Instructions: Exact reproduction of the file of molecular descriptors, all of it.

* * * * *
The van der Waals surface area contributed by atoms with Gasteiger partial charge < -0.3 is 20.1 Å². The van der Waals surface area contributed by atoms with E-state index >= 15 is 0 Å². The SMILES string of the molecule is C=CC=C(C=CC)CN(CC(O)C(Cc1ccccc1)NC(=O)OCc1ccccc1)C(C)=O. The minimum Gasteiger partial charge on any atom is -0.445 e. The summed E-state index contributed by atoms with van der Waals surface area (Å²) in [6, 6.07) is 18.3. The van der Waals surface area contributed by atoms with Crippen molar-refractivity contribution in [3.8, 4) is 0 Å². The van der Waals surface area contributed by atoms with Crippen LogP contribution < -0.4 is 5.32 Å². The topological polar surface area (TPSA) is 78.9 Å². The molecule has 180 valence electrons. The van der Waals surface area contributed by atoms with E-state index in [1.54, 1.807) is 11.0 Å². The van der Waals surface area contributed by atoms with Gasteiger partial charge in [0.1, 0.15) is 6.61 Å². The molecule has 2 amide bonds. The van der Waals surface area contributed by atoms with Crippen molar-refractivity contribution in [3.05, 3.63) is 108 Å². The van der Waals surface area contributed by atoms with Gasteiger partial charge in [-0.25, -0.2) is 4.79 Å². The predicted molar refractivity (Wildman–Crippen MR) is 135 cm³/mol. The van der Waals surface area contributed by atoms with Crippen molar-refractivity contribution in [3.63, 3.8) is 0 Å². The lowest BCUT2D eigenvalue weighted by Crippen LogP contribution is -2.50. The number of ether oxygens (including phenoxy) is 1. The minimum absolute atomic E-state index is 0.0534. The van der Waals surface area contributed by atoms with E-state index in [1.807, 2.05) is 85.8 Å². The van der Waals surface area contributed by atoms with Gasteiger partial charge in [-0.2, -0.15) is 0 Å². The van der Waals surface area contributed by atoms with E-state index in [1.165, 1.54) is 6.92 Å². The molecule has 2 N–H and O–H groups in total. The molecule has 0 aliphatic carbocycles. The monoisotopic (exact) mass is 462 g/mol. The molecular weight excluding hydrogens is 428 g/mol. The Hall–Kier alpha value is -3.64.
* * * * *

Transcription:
The van der Waals surface area contributed by atoms with Gasteiger partial charge < -0.3 is 20.1 Å². The van der Waals surface area contributed by atoms with E-state index >= 15 is 0 Å². The SMILES string of the molecule is C=CC=C(C=CC)CN(CC(O)C(Cc1ccccc1)NC(=O)OCc1ccccc1)C(C)=O. The minimum Gasteiger partial charge on any atom is -0.445 e. The summed E-state index contributed by atoms with van der Waals surface area (Å²) in [6, 6.07) is 18.3. The van der Waals surface area contributed by atoms with Crippen molar-refractivity contribution in [3.8, 4) is 0 Å². The van der Waals surface area contributed by atoms with Crippen LogP contribution < -0.4 is 5.32 Å². The topological polar surface area (TPSA) is 78.9 Å². The molecule has 180 valence electrons. The van der Waals surface area contributed by atoms with E-state index in [1.54, 1.807) is 11.0 Å². The van der Waals surface area contributed by atoms with Gasteiger partial charge in [0.1, 0.15) is 6.61 Å². The molecule has 2 amide bonds. The van der Waals surface area contributed by atoms with Crippen molar-refractivity contribution in [3.05, 3.63) is 108 Å². The van der Waals surface area contributed by atoms with Gasteiger partial charge in [-0.25, -0.2) is 4.79 Å². The predicted molar refractivity (Wildman–Crippen MR) is 135 cm³/mol. The van der Waals surface area contributed by atoms with Crippen molar-refractivity contribution in [3.63, 3.8) is 0 Å². The lowest BCUT2D eigenvalue weighted by Crippen LogP contribution is -2.50. The number of ether oxygens (including phenoxy) is 1. The minimum absolute atomic E-state index is 0.0534. The van der Waals surface area contributed by atoms with E-state index in [1.807, 2.05) is 85.8 Å². The van der Waals surface area contributed by atoms with Gasteiger partial charge in [-0.2, -0.15) is 0 Å². The van der Waals surface area contributed by atoms with E-state index in [1.165, 1.54) is 6.92 Å². The molecule has 2 N–H and O–H groups in total. The molecule has 0 aliphatic carbocycles. The monoisotopic (exact) mass is 462 g/mol. The molecular weight excluding hydrogens is 428 g/mol. The Hall–Kier alpha value is -3.64.